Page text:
Bursitis is inflammation of a bursa. A bursa is a tiny fluid-filled sac that sits in large joints such as the shoulders, elbows, hips and knees and helps to reduce the friction between the joint and tendons as they move. Some of these joints may consist of more than one bursa.
Repeated small stresses, overuse and sudden impact to the bursa can cause it to swell and become irritated. Other contributing factors may include; muscle weakness, muscular tightness, poor training technique, poor movement patterns and altered joint structure.
Sometimes the bursa can also become inflamed as a result of an infection or an underlying rheumatic condition.
Bursitis Signs & Symptoms
- Tenderness on palpation
- Pain with movement of the affected joint.
After careful history taking and a physical examination your GP or physiotherapist will be able to diagnose if you have bursitis. Sometimes an ultrasound scan will be needed to confirm the diagnosis. The ultrasound scan will be able to show how severe the inflammation is and any associated impingement of the bursa in the joint. This will help with determining your prognosis.
Activities to avoid
- Shoulder bursitis; laying on the affected side, lifting, above shoulder height activities, putting your weight through your hands or elbows, holding the arm in a sustained position away from the side of your body, twisting of the arm.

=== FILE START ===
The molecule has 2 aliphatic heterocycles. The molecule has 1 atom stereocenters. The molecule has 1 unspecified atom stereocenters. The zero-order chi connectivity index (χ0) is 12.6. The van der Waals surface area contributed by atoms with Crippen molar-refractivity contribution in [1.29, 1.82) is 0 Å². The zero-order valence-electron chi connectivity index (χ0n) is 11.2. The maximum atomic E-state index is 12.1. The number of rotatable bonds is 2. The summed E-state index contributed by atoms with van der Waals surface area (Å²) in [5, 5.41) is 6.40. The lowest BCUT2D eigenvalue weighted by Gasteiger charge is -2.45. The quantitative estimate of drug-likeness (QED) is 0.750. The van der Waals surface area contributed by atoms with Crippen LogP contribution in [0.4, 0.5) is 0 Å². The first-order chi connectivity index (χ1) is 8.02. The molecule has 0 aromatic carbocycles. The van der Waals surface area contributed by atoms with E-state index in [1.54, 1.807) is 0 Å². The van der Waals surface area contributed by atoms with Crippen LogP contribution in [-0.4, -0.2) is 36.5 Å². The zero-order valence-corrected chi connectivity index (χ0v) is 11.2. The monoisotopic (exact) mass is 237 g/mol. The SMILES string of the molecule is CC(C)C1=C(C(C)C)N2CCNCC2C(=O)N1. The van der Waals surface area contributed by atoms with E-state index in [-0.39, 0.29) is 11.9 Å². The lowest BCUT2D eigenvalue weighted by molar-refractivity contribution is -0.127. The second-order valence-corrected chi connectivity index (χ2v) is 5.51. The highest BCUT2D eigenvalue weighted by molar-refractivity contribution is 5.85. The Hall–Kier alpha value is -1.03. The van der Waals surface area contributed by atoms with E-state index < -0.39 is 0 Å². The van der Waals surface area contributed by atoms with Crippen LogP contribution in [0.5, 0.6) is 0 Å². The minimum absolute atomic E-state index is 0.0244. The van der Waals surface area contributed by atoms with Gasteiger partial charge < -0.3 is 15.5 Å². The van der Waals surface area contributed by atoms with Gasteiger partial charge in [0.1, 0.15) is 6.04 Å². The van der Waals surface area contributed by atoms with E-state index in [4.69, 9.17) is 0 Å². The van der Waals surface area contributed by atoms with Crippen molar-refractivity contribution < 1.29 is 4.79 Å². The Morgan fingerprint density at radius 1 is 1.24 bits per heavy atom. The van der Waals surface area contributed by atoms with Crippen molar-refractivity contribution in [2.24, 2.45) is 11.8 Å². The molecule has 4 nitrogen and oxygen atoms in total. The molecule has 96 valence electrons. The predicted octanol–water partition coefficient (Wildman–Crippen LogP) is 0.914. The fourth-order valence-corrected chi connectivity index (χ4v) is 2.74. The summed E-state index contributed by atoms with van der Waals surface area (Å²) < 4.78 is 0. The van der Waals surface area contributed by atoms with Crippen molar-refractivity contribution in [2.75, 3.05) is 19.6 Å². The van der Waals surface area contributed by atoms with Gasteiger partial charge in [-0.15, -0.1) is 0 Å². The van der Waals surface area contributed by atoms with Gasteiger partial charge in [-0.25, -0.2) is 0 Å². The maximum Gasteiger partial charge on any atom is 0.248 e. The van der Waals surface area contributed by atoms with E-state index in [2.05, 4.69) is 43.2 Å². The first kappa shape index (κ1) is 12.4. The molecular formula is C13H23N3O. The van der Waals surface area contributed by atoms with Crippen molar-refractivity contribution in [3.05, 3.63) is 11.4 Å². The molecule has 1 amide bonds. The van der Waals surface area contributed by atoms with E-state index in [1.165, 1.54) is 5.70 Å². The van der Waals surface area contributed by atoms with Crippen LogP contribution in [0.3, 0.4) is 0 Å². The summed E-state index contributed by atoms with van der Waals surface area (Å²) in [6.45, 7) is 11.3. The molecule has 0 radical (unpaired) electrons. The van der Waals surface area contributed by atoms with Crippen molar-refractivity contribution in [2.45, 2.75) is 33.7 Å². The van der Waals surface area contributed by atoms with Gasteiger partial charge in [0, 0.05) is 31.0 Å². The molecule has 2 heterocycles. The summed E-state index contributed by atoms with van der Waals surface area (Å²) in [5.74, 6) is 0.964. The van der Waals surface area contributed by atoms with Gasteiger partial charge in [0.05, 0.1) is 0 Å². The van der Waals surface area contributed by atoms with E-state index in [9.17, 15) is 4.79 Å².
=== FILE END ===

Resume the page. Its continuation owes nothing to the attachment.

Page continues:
- Hip bursitis; laying on the affected side, squatting, crossing your legs, running.
- Knee bursitis; kneeling, squatting, excessive stair climbing.
- Elbow bursitis; leaning on the elbow.
Bursitis can also occur in other areas such as the heel but the above areas tend to be the most common sites.
Home management may consist of; Ice, rest, anti-inflammatories. Physiotherapy treatment may consist of the following:
- The therapist performing gentle range of movement exercises with the affected region
- Massage around the affected area
- Interferential therapy
- Home exercises to help strengthen or stretch the surrounding areas.
Sometimes bursitis does not respond to conservative treatment and a cortisone injection maybe required. Subsequent cortisone injections maybe required if the bursitis does not respond to the first one, generally only a maximum of 3 cortisone injections are allowed in the one area.
It is often recommended to trial a period of conservative physiotherapy treatment first before heading down the ‘invasive’ road. If the bursitis does not respond to conservative treatment or the cortisone injection/or(s) then you maybe referred to an orthopaedic specialist. The orthopaedic specialist will review the affected area to determine whether surgery is needed.
Typically bursitis, especially in the shoulder and hip, takes a lengthy period of time to resolve. This is because it often occurs in the joints that have to withstand a large amount of load and movement through them. You should expect to require regular physiotherapy treatment at first which may last between 3-6 months. Although progress is normally slow, if at all during this time your therapist does not think the affected area is responding like it should then they will send you to your GP for consultation about a cortisone injection or referral to a specialist.